Finally…a few minutes spare…it’s about time I got back on the Froggblog!
Something caught my eye on Monday morning. A great article by Stoney deGeyter, CEO of Pole Position Marketing. He asked the question, ‘Can small businesses really afford SEO?’ He argued that ‘finding the most efficient balance between time, budget and what is absolutely necessary for success is the only way to keep your SEO campaign affordable’ concluding that SEO is therefore not out of the reach of small companies as long as these factors are considered.
Here at Leapfrogg we specifically target small to medium sized companies (roughly 1 – 150 employees) in the UK so I thought it would be useful to provide a view from this side of the pond, especially as we have the most active online population in Europe.*
When we started out, almost four years, ago our service offering was rather different to what it is now. ‘On the page’ SEO had a greater weighting compared to ‘off the page’. In my view, SEO was a more straightforward and therefore a less time consuming task because the main focus was on the page itself. As long as you had a decent technical understanding of SEO, with some marketing experience to accompany it, search rankings were rather easier to come by.
Well how things have changed. The obsession with rankings has subsided (or should have done!) and the focus shifted instead to traffic. SEO is no longer about leveraging traffic from search engines alone but also many other sources; links on other sites (OK, this one has been around for a while!), social media sites incorporating blogs, forums, notice-boards and review sites, online press release submissions and so on. It is clear the whole landscape of SEO has shifted from focusing purely on the search engine to focusing on the Internet as a whole; identifying and leveraging all of these potential sources of traffic has fallen to the search marketer.
This inevitably means more man hours dedicated to SEO. The most successful campaigns are those that take an integrated approach leveraging every possible potential source of traffic with the right level of resource and approach. So what does this mean for smaller companies? Well, either they dedicate more time internally to learning about these new mediums and implementing campaigns themselves OR they pay an agency to do so on their behalf. Either way, more resource is required whether this come from the watch or the wallet!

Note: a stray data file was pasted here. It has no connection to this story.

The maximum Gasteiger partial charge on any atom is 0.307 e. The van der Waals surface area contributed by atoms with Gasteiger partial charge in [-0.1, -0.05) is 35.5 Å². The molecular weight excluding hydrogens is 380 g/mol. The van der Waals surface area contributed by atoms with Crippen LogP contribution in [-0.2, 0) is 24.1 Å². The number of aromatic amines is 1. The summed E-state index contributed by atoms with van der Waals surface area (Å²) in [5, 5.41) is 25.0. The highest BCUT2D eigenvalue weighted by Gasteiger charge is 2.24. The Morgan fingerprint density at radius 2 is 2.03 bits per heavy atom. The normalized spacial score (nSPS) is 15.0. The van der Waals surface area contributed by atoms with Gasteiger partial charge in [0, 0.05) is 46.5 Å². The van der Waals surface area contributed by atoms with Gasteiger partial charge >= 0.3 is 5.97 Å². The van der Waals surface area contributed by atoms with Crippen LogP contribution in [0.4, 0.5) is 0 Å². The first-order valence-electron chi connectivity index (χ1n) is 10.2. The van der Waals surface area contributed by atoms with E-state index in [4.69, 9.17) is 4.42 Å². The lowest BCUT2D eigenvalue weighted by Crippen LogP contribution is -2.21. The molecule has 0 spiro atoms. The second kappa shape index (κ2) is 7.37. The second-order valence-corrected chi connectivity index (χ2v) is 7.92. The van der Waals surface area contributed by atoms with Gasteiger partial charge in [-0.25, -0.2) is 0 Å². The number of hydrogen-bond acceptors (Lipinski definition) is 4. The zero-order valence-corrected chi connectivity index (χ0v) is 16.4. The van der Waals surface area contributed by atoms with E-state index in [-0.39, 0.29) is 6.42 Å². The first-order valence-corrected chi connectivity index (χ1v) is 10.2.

As the SEO landscape continues to change and new disciplines enter the search marketing ‘mix’, the demand on time and/or money will only continue to increase. This does not even take into account growing competition online. I therefore fear that search marketing will be out of the reach of most very small companies within the next couple of years; I’m talking about businesses perhaps employing just a few heads where the time and resource to compete online will simply not be available and the potential returns negligible, if not, non-existent.
That is why we believe there is a window of opportunity for very small companies in the UK. Certain industries are already a closed door I’m afraid; I only had a local mortgage company call me today saying that they want to target Google’s top ten for terms such as ‘mortgages’ and ‘loans’. Top search rankings in the UK for those types of terms are dominated by the big aggregator sites with monster budgets. But beyond trying to target such competitive terms, what can you do? Well I suggest finding a niche; how do your products or services differ from those of your competitors? How is this niche reflected in search activity i.e. are there less competitive ‘long tail’ terms that you can target? Or perhaps you offer services on a local or regional level. Therefore, consider targeting those searching by location.
SEO still offers a massive opportunity for those smaller companies willing to make the jump but the window of opportunity is closing and pretty fast. Find your niche and grab it before somebody else does!